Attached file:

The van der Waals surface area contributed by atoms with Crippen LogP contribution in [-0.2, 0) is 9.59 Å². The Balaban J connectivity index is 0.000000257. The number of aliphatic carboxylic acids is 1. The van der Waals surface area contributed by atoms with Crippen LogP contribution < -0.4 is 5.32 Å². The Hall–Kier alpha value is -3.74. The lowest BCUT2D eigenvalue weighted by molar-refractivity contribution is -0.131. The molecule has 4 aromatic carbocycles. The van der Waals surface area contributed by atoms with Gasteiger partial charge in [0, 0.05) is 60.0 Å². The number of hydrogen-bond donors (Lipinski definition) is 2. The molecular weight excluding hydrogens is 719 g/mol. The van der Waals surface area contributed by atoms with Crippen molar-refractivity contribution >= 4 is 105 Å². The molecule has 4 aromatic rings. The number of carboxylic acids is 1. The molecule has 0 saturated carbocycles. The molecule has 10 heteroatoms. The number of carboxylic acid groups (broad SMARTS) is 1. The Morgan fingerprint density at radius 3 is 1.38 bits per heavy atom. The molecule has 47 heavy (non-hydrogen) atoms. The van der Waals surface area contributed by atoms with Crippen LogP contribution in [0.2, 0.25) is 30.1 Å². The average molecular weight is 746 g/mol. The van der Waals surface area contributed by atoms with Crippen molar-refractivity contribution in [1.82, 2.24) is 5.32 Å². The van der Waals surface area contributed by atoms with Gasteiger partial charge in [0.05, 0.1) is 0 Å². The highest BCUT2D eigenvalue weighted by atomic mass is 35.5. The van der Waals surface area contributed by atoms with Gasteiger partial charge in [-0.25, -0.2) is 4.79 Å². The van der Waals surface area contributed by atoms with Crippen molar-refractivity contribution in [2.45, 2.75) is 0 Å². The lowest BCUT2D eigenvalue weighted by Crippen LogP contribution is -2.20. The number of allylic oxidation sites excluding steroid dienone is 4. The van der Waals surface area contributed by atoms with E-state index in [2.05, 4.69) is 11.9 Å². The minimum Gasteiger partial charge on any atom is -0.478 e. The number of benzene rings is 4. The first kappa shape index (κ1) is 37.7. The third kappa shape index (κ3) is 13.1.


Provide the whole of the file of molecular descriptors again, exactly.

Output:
The van der Waals surface area contributed by atoms with Crippen LogP contribution in [-0.2, 0) is 9.59 Å². The Balaban J connectivity index is 0.000000257. The number of aliphatic carboxylic acids is 1. The van der Waals surface area contributed by atoms with Crippen LogP contribution < -0.4 is 5.32 Å². The Hall–Kier alpha value is -3.74. The lowest BCUT2D eigenvalue weighted by molar-refractivity contribution is -0.131. The molecule has 4 aromatic carbocycles. The van der Waals surface area contributed by atoms with Gasteiger partial charge in [0, 0.05) is 60.0 Å². The number of hydrogen-bond donors (Lipinski definition) is 2. The molecular weight excluding hydrogens is 719 g/mol. The van der Waals surface area contributed by atoms with Crippen molar-refractivity contribution >= 4 is 105 Å². The molecule has 4 aromatic rings. The number of carboxylic acids is 1. The molecule has 0 saturated carbocycles. The molecule has 10 heteroatoms. The number of carboxylic acid groups (broad SMARTS) is 1. The Morgan fingerprint density at radius 3 is 1.38 bits per heavy atom. The molecule has 47 heavy (non-hydrogen) atoms. The van der Waals surface area contributed by atoms with Crippen LogP contribution in [0.2, 0.25) is 30.1 Å². The average molecular weight is 746 g/mol. The van der Waals surface area contributed by atoms with Crippen molar-refractivity contribution in [1.82, 2.24) is 5.32 Å². The van der Waals surface area contributed by atoms with Gasteiger partial charge in [0.05, 0.1) is 0 Å². The highest BCUT2D eigenvalue weighted by atomic mass is 35.5. The van der Waals surface area contributed by atoms with Gasteiger partial charge in [-0.25, -0.2) is 4.79 Å². The van der Waals surface area contributed by atoms with Crippen molar-refractivity contribution in [2.45, 2.75) is 0 Å². The lowest BCUT2D eigenvalue weighted by Crippen LogP contribution is -2.20. The number of allylic oxidation sites excluding steroid dienone is 4. The van der Waals surface area contributed by atoms with E-state index in [2.05, 4.69) is 11.9 Å². The minimum Gasteiger partial charge on any atom is -0.478 e. The number of benzene rings is 4. The first kappa shape index (κ1) is 37.7. The third kappa shape index (κ3) is 13.1.